Evaluating the effects of pre-packaging, packaging and varying storage environment treatments on the quality of avocados (Persea americana mill.)
Avocados are characterized as climacteric fruit and are vulnerable to rapid physiological deterioration. Maintaining avocado fruit quality requires proper integrated postharvest technologies. Thus, the primary aim of this study was to evaluate the effects of combined postharvest treatments and storage conditions on the physical, chemical and subjective sensory quality parameters of the ‘Hass’ avocado. The study was divided into two experiments. Experiment I investigated the combined effects of postharvest handling treatments and fixed temperature (5°C or 10°C) and relative humidity (85% or 90%) on the quality of avocados for a storage period of 12 days. Experiment II focused on the combined effects of postharvest treatments and temperature-varying storage conditions (5.5°C ± 0.01°C for two days, 5°C ± 0.01°C for six days and 4.5°C ± 0.01°C for 20 days and 95% relative humidity), by simulating a realistic avocado cold chain for 28 days. A Randomised Complete Block Design with pre-packaging (hot water and Avoshine® wax coating), packaging (low density polyethylene (LDPE) and corn starch biodegradable films) and storage conditions (as mentioned above and ambient) with three replications was used in both experiments. The quality parameters that were evaluated included physiological weight loss (PWL), respiration rate, marketability, skin colour, firmness, puree colour, puree viscosity, moisture content (MC), dry matter (DM), pH, total soluble solids (TSS) and total titratable acidity (TTA). The storage conditions and the storage period significantly (P≤0.001) affected the quality parameters that were evaluated in both experiments. Low temperature storage offered the greatest benefit in maintaining high marketability, reduced PWL and delayed the peak in respiration, compared to ambient conditions in both experiments. Control samples exhibited increased rates of ripening, which was evident in increased PWL, reduced firmness, darkened skin colour, rapid decline in pH as well as increased TTA and TSS. The Avoshine® coating, combined with LDPE packaging, was favourable in maintaining a lower PWL, higher marketability, higher MC and lower DM indicative of delayed ripening. Hot water treatment promoted the darkening of the skin, decreased pulp firmness and lowered the marketability. The findings show that cold storage, combined with Avoshine® and LDPE packaging improved the shelf life by two weeks and preserving the quality of avocados during short and extended storage durations, compared to control samples.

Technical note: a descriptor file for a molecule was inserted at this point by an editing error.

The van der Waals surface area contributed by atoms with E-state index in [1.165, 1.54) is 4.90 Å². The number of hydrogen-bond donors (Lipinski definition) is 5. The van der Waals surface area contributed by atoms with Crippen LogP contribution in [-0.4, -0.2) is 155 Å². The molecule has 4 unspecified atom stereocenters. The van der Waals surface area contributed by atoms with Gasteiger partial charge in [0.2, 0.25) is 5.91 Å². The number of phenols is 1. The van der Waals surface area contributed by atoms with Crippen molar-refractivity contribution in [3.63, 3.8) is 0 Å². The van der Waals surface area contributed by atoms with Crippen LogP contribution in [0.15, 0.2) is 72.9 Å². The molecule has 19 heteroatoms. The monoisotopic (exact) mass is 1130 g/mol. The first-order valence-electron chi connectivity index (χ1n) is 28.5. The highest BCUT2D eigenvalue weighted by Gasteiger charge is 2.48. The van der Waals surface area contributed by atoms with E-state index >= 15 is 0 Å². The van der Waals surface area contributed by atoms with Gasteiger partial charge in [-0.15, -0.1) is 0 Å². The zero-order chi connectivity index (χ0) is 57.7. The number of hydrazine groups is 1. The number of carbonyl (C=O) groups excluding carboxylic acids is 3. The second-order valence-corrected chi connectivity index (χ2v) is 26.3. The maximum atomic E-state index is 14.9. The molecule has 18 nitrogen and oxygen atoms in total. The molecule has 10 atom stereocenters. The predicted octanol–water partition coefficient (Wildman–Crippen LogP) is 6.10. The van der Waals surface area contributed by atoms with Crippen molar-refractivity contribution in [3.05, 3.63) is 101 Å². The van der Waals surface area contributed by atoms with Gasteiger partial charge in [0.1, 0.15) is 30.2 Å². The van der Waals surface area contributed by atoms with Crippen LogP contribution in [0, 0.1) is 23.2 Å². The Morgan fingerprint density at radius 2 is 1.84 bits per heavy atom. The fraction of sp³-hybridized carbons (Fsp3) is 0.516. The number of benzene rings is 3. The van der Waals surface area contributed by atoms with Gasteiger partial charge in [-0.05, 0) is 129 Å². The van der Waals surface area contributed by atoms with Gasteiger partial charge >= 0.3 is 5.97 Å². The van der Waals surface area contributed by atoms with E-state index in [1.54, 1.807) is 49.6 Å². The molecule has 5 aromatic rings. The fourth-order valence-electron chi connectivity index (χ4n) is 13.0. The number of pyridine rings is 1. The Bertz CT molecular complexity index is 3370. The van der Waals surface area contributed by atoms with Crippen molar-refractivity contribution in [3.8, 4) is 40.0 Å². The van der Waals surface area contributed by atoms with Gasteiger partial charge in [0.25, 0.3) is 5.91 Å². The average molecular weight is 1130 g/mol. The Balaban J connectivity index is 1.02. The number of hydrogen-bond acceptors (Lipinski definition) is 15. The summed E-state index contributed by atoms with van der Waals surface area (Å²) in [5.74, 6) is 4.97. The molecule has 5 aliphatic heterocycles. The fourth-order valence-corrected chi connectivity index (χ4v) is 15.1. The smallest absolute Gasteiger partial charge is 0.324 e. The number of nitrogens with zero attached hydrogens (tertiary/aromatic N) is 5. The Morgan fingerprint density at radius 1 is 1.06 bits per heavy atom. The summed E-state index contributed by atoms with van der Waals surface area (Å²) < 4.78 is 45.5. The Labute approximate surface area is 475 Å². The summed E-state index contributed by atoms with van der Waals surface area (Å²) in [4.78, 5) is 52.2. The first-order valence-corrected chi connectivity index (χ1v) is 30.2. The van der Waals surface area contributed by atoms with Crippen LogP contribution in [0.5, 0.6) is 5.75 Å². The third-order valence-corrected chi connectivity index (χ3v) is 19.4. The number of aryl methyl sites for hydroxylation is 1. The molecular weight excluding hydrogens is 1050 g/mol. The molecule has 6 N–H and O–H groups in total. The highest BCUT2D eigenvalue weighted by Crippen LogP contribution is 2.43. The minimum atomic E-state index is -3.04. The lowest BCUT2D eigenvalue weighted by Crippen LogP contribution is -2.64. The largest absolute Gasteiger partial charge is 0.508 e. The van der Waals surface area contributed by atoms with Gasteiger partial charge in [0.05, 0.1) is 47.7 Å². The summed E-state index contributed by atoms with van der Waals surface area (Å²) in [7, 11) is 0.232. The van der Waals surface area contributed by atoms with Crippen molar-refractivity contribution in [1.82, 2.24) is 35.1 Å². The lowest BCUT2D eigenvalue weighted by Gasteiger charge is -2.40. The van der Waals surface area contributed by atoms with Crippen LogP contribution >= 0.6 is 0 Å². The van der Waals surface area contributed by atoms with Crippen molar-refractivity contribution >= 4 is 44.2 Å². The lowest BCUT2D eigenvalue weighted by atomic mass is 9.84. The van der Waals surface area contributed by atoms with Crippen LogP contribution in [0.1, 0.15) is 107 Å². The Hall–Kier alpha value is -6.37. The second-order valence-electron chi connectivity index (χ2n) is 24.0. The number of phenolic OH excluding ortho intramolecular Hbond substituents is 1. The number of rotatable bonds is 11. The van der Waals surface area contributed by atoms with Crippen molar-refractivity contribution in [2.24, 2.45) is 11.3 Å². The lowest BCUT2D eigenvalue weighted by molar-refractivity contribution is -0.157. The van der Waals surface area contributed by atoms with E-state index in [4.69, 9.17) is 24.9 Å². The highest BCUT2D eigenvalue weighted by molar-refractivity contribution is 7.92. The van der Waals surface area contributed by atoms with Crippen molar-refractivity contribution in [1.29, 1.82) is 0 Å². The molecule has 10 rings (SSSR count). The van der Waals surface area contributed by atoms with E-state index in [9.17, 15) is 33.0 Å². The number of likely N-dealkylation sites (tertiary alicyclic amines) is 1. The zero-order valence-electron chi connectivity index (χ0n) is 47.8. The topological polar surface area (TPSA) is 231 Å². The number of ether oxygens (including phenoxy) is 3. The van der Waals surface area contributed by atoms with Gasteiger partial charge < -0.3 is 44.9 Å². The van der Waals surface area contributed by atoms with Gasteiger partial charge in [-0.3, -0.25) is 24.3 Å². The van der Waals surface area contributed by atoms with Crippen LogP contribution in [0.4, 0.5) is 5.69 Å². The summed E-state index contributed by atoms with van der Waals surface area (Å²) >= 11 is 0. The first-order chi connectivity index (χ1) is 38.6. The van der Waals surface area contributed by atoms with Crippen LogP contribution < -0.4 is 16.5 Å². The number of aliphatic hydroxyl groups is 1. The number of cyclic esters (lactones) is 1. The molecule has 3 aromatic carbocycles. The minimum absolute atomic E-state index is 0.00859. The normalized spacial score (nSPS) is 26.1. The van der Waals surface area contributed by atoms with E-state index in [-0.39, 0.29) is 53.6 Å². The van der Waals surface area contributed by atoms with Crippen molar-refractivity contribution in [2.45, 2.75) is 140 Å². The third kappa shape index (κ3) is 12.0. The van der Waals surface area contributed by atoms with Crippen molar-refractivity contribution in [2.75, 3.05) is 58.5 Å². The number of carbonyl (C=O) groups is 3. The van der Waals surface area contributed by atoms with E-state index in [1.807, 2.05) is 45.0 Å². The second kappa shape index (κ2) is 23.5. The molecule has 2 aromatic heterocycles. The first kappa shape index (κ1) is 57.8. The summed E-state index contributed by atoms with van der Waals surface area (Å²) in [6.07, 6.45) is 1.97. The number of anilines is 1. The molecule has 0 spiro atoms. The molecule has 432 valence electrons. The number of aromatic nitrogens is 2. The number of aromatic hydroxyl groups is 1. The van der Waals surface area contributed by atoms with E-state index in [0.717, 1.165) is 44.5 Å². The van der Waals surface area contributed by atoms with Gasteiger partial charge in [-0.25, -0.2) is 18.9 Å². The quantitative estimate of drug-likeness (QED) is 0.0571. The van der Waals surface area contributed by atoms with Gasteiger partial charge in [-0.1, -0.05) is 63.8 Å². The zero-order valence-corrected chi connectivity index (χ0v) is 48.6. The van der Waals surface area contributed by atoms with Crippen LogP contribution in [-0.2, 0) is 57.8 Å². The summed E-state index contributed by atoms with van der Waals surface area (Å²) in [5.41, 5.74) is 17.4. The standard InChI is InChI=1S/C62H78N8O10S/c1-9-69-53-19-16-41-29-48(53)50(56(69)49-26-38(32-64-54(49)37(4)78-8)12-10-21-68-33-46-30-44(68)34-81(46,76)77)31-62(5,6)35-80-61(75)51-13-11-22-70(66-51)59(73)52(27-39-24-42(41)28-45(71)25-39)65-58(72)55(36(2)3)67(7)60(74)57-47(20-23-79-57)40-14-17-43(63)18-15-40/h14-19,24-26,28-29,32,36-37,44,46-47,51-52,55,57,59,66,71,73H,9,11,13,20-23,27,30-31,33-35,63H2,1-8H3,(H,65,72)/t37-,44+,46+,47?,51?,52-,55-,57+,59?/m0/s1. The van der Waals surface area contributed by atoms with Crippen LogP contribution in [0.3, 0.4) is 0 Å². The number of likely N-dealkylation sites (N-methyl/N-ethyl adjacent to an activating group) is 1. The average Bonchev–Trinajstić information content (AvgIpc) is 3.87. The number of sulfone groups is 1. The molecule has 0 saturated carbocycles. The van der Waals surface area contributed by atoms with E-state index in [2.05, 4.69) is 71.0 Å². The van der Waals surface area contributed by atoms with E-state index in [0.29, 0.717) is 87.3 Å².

Showing items related by title, author, creator and subject.
Ultra-low temperature shipping and cold chain management of 'fuerte' avocados (Persea americana Mill.) grown in the KwaZulu-Natal Midlands. Lutge, Andre. (2011)‘Fuerte’ makes up 25% of the avocados exported from South Africa to European markets and requires shipping periods of up to 28 days and a correctly managed cold chain. A temperature of 5.5°C and expensive CA and 1-MCP ...
Da Graca, John Vincent. (1980)Avocado sunblotch disease is a graft-transmissible disorder known for over 60 years and has now been recorded in at least eight countries around the world. Affected trees develop yellow, depressed streaks on young ...
Guillaume Maurel, J. C. (2000)Mesocarp of ripening avocado fruit incorporated label from [2-(14)C]mevalonolactone, [1-(14)C] acetic acid, [1-(14)C] glucose and [1 -(14)C] pyruvate into ABA, although incorporation from mevalonolactone was significantly ...